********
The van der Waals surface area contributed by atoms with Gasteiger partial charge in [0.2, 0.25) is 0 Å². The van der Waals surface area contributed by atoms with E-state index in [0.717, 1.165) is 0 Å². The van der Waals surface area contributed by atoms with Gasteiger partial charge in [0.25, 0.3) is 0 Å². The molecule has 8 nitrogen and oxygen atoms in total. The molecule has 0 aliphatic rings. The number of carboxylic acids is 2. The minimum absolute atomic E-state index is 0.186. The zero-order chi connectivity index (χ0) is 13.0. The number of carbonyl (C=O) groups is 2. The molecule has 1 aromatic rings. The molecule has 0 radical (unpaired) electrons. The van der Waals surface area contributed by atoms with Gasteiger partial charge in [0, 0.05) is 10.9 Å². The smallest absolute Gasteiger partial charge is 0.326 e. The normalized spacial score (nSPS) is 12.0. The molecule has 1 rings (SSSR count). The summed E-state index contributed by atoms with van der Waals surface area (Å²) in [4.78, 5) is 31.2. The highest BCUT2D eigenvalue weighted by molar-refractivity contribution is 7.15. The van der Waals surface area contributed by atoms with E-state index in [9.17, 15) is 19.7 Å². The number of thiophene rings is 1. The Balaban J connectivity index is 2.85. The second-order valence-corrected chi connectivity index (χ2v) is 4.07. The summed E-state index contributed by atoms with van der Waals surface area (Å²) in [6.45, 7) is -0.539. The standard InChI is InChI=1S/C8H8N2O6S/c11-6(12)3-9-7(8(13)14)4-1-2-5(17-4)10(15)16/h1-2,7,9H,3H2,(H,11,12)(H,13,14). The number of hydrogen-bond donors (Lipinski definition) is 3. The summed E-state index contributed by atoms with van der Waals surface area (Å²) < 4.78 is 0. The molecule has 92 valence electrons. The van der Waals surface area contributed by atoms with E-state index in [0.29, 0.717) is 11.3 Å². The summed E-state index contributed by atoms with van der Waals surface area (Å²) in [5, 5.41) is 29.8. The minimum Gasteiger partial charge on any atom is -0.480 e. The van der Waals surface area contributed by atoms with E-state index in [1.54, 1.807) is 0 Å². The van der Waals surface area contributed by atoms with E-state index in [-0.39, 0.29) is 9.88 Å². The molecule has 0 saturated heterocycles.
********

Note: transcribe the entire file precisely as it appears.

The van der Waals surface area contributed by atoms with Gasteiger partial charge in [0.2, 0.25) is 0 Å². The van der Waals surface area contributed by atoms with E-state index in [0.717, 1.165) is 0 Å². The van der Waals surface area contributed by atoms with Gasteiger partial charge in [0.25, 0.3) is 0 Å². The molecule has 8 nitrogen and oxygen atoms in total. The molecule has 0 aliphatic rings. The number of carboxylic acids is 2. The minimum absolute atomic E-state index is 0.186. The zero-order chi connectivity index (χ0) is 13.0. The number of carbonyl (C=O) groups is 2. The molecule has 1 aromatic rings. The molecule has 0 radical (unpaired) electrons. The van der Waals surface area contributed by atoms with Gasteiger partial charge in [0, 0.05) is 10.9 Å². The smallest absolute Gasteiger partial charge is 0.326 e. The normalized spacial score (nSPS) is 12.0. The molecule has 1 rings (SSSR count). The summed E-state index contributed by atoms with van der Waals surface area (Å²) in [4.78, 5) is 31.2. The highest BCUT2D eigenvalue weighted by molar-refractivity contribution is 7.15. The van der Waals surface area contributed by atoms with E-state index in [9.17, 15) is 19.7 Å². The number of thiophene rings is 1. The Balaban J connectivity index is 2.85. The second-order valence-corrected chi connectivity index (χ2v) is 4.07. The summed E-state index contributed by atoms with van der Waals surface area (Å²) in [6.45, 7) is -0.539. The standard InChI is InChI=1S/C8H8N2O6S/c11-6(12)3-9-7(8(13)14)4-1-2-5(17-4)10(15)16/h1-2,7,9H,3H2,(H,11,12)(H,13,14). The number of hydrogen-bond donors (Lipinski definition) is 3. The summed E-state index contributed by atoms with van der Waals surface area (Å²) < 4.78 is 0. The molecule has 92 valence electrons. The van der Waals surface area contributed by atoms with E-state index in [0.29, 0.717) is 11.3 Å². The summed E-state index contributed by atoms with van der Waals surface area (Å²) in [5, 5.41) is 29.8. The minimum Gasteiger partial charge on any atom is -0.480 e. The van der Waals surface area contributed by atoms with E-state index in [1.54, 1.807) is 0 Å². The van der Waals surface area contributed by atoms with E-state index in [-0.39, 0.29) is 9.88 Å². The molecule has 0 saturated heterocycles.